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 Header Item Education and Training Provision (Continued)
 Header Item Addiction Treatment Services

Tuesday, 26 May 2015

Dáil Éireann Debate
Vol. 879 No. 2

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(Speaker Continuing)

[Deputy Damien English: Information on Damien English Zoom on Damien English] Last year SOLAS published its five-year strategy for the development of a unified further education and training sector. The strategy seeks to implement a new integrated FET planning model to ensure relevant learner-centred, flexible and employment-led provision with a clear focus on reducing duplication and overlap of provision. The process is to take account of Government priorities, for example, Pathways to Work, the Action Plan for Jobs and the Youth Guarantee.

SOLAS engages in an annual service plan process with ETBs which places a focus on the relevance and appropriateness of the provision proposed. It is expected that this will result in an improved level of provision that is responsive to the needs of learners and employers and ensure better value for money for our limited resources. Under the legislation providing for the establishment of ETBs, ETBs are independent autonomous entities with resources to deliver educational and training opportunities within their regions to the highest standard. Limerick and Clare ETB is a statutory body with responsibility for education and training provision in the Limerick and Clare area. The ETB has 1,418 approved PLC places and the allocation of these places to schools and colleges under its remit is a matter for the ETB.

A PLC programme with 83 PLC places operated in St Michael's College in Cappamore for a number of years. This school amalgamated with two other schools - St Fintan's Christian Brothers school and St Joseph's Mercy secondary school in Doon - in September 2013 and St Michael's College, Cappamore ceased to operate as a school. This resulted in the PLC places previously allocated by the ETB to St Michael's College being re-allocated to Limerick College of Further Education. The ETB continued to operate the PLC programme in the former school premises in Cappamore as an outreach of Limerick College of Further Education. The ETB recently reviewed the PLC provision in Cappamore and decided that because there was duplication of the courses on offer in both centres and it was proving difficult to operate with such small numbers, it would withdraw the PLC programme from Cappamore and provide it in Limerick College of Further Education. I understand that discussions continue on this locally. The ETB will continue to offer part-time courses in Cappamore and intends to develop a new suite of programmes for learners in this centre. I believe it intends to use the centre in Cappamore as an education and training centre for learners, offering programmes at levels 3 and 4 on the QQI framework, and that it is not just working closely with my Department and SOLAS but is also working closely with the Department of Social Protection to provide courses for unemployed people in the area.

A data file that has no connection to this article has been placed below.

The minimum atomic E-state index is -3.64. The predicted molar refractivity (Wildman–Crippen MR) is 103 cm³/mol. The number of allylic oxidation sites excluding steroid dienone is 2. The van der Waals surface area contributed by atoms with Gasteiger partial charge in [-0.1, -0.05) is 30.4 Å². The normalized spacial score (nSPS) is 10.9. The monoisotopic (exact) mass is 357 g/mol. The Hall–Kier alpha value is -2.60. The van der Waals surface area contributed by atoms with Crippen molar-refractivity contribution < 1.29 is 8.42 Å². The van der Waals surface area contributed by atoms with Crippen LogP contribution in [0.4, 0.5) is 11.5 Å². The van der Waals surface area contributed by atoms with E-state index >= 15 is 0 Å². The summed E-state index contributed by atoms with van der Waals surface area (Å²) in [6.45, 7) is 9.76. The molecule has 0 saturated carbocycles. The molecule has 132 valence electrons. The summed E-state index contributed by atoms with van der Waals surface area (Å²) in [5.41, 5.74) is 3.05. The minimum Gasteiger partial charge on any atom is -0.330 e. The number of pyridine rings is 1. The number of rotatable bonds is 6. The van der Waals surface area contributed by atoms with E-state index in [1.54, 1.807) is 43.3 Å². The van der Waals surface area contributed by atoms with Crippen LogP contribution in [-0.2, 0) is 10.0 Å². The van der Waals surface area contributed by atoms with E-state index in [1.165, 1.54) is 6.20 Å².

Deputy Kieran O'Donnell: Information on Kieran O'Donnell Zoom on Kieran O'Donnell I thank the Minister for State for taking this debate. I have also raised the matter with the Minister for Education and Skills. I have a number of points to make. The 83 PLC places were allocated within a rural remit, not an urban remit. I know that if these 83 PLC places are transferred to a city setting, many students will not be able to avail of PLC places and may not be able to go on to further education. That is something we cannot allow to happen. The role of an ETB should be inclusive, encompassing both urban and rural. ETBs do fantastic work in the city and county. I want to speak specifically about the college of further education in Cappamore. These places were allocated under a specific rural remit. Cappamore was established as, effectively, a rural element of Limerick College of Further Education in Mulgrave Street.

The Minister of State spoke about offering programmes at levels 3 and 4 on the QQI framework. The PLC courses across a range of areas that are currently on offer in Cappamore are levels 5 and 6. Many of these students have gone on to the University of Limerick and Limerick Institute of Technology. This is something we want here. There is no reason why level 3 and 4 courses cannot be offered on the same campus that offers level 5 and 6 courses. It is something that needs to be maintained. I want a commitment from the Minister of State and the Minister that they will contact the ETB in Limerick and get an update about how the review process is going and stress that the 83 PLC places are allocated under a rural remit. I want a commitment that future plans will involve retaining the PLC level 5 and 6 courses, introducing level 3 and 4 courses and enhancing those courses. There is a state-of-the-art college in Cappamore with 210 places available on a three and a half acre site. It would be seen as an integrated model with a rising tide lifting all boats. The Minister of State might confirm that these matters will be followed up.